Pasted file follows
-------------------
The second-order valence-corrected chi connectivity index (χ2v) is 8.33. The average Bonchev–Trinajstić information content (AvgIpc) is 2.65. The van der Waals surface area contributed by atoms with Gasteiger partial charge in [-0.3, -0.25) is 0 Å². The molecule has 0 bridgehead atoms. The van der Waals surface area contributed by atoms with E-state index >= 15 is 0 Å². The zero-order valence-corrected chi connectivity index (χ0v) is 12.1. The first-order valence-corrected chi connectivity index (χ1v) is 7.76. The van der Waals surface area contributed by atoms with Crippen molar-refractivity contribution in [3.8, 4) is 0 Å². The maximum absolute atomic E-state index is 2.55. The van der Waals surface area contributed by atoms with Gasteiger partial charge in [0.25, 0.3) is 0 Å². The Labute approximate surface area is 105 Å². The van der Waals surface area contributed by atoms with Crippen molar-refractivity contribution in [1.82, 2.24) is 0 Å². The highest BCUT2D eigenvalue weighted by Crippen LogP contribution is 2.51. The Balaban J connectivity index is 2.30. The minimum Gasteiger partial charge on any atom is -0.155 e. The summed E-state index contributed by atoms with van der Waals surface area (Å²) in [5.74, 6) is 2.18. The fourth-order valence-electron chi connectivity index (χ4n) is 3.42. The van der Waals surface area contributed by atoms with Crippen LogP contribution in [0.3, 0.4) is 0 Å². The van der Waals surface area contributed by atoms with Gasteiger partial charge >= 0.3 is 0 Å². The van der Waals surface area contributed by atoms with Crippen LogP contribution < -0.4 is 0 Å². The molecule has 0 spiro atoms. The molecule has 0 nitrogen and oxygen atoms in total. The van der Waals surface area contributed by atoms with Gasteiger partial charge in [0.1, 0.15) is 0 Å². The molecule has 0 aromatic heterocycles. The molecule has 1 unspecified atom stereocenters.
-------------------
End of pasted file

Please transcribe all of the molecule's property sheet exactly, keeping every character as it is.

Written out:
The second-order valence-corrected chi connectivity index (χ2v) is 8.33. The average Bonchev–Trinajstić information content (AvgIpc) is 2.65. The van der Waals surface area contributed by atoms with Gasteiger partial charge in [-0.3, -0.25) is 0 Å². The molecule has 0 bridgehead atoms. The van der Waals surface area contributed by atoms with E-state index >= 15 is 0 Å². The zero-order valence-corrected chi connectivity index (χ0v) is 12.1. The first-order valence-corrected chi connectivity index (χ1v) is 7.76. The van der Waals surface area contributed by atoms with Crippen molar-refractivity contribution in [3.8, 4) is 0 Å². The maximum absolute atomic E-state index is 2.55. The van der Waals surface area contributed by atoms with Gasteiger partial charge in [0.25, 0.3) is 0 Å². The Labute approximate surface area is 105 Å². The van der Waals surface area contributed by atoms with Crippen molar-refractivity contribution in [1.82, 2.24) is 0 Å². The highest BCUT2D eigenvalue weighted by Crippen LogP contribution is 2.51. The Balaban J connectivity index is 2.30. The minimum Gasteiger partial charge on any atom is -0.155 e. The summed E-state index contributed by atoms with van der Waals surface area (Å²) in [5.74, 6) is 2.18. The fourth-order valence-electron chi connectivity index (χ4n) is 3.42. The van der Waals surface area contributed by atoms with Crippen LogP contribution in [0.3, 0.4) is 0 Å². The van der Waals surface area contributed by atoms with Gasteiger partial charge >= 0.3 is 0 Å². The van der Waals surface area contributed by atoms with Crippen LogP contribution < -0.4 is 0 Å². The molecule has 0 spiro atoms. The molecule has 0 nitrogen and oxygen atoms in total. The van der Waals surface area contributed by atoms with Gasteiger partial charge in [0.1, 0.15) is 0 Å². The molecule has 0 aromatic heterocycles. The molecule has 1 unspecified atom stereocenters.